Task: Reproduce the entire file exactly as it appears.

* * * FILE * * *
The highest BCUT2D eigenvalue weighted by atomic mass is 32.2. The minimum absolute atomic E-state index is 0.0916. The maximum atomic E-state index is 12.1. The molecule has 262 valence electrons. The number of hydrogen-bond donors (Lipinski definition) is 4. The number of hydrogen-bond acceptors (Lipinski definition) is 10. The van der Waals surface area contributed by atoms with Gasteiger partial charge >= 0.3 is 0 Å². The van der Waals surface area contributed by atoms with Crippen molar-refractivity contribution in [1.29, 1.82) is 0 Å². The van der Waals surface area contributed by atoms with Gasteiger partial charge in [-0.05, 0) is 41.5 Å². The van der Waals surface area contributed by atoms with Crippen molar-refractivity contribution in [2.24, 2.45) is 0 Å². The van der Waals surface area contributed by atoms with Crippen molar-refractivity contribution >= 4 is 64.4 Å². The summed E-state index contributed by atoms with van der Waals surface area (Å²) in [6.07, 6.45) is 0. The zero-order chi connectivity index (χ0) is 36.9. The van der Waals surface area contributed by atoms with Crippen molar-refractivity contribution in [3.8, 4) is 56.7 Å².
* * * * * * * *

The highest BCUT2D eigenvalue weighted by atomic mass is 32.2. The minimum absolute atomic E-state index is 0.0916. The maximum atomic E-state index is 12.1. The molecule has 262 valence electrons. The number of hydrogen-bond donors (Lipinski definition) is 4. The number of hydrogen-bond acceptors (Lipinski definition) is 10. The van der Waals surface area contributed by atoms with Gasteiger partial charge >= 0.3 is 0 Å². The van der Waals surface area contributed by atoms with Crippen molar-refractivity contribution in [1.29, 1.82) is 0 Å². The van der Waals surface area contributed by atoms with Gasteiger partial charge in [-0.05, 0) is 41.5 Å². The van der Waals surface area contributed by atoms with Crippen molar-refractivity contribution in [2.24, 2.45) is 0 Å². The van der Waals surface area contributed by atoms with Crippen molar-refractivity contribution >= 4 is 64.4 Å². The summed E-state index contributed by atoms with van der Waals surface area (Å²) in [6.07, 6.45) is 0. The zero-order chi connectivity index (χ0) is 36.9. The van der Waals surface area contributed by atoms with Crippen molar-refractivity contribution in [3.8, 4) is 56.7 Å².